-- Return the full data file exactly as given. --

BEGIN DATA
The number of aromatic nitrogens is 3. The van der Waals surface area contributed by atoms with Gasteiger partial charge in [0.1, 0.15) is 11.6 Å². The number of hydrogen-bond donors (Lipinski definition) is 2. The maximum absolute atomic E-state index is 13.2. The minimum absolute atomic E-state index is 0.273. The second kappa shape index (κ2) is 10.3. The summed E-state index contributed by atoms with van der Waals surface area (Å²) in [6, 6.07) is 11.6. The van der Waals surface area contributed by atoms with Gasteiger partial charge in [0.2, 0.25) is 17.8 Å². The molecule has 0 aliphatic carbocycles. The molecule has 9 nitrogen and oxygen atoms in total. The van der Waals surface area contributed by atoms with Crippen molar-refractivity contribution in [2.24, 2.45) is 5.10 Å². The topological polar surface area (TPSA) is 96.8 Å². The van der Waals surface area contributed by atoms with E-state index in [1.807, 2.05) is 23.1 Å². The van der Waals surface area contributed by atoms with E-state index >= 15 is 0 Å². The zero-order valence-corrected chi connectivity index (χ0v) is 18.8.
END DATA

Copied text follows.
The number of aromatic nitrogens is 3. The van der Waals surface area contributed by atoms with Gasteiger partial charge in [0.1, 0.15) is 11.6 Å². The number of hydrogen-bond donors (Lipinski definition) is 2. The maximum absolute atomic E-state index is 13.2. The minimum absolute atomic E-state index is 0.273. The second kappa shape index (κ2) is 10.3. The summed E-state index contributed by atoms with van der Waals surface area (Å²) in [6, 6.07) is 11.6. The van der Waals surface area contributed by atoms with Gasteiger partial charge in [0.2, 0.25) is 17.8 Å². The molecule has 0 aliphatic carbocycles. The molecule has 9 nitrogen and oxygen atoms in total. The van der Waals surface area contributed by atoms with Crippen molar-refractivity contribution in [2.24, 2.45) is 5.10 Å². The topological polar surface area (TPSA) is 96.8 Å². The van der Waals surface area contributed by atoms with E-state index in [1.807, 2.05) is 23.1 Å². The van der Waals surface area contributed by atoms with E-state index >= 15 is 0 Å². The zero-order valence-corrected chi connectivity index (χ0v) is 18.8.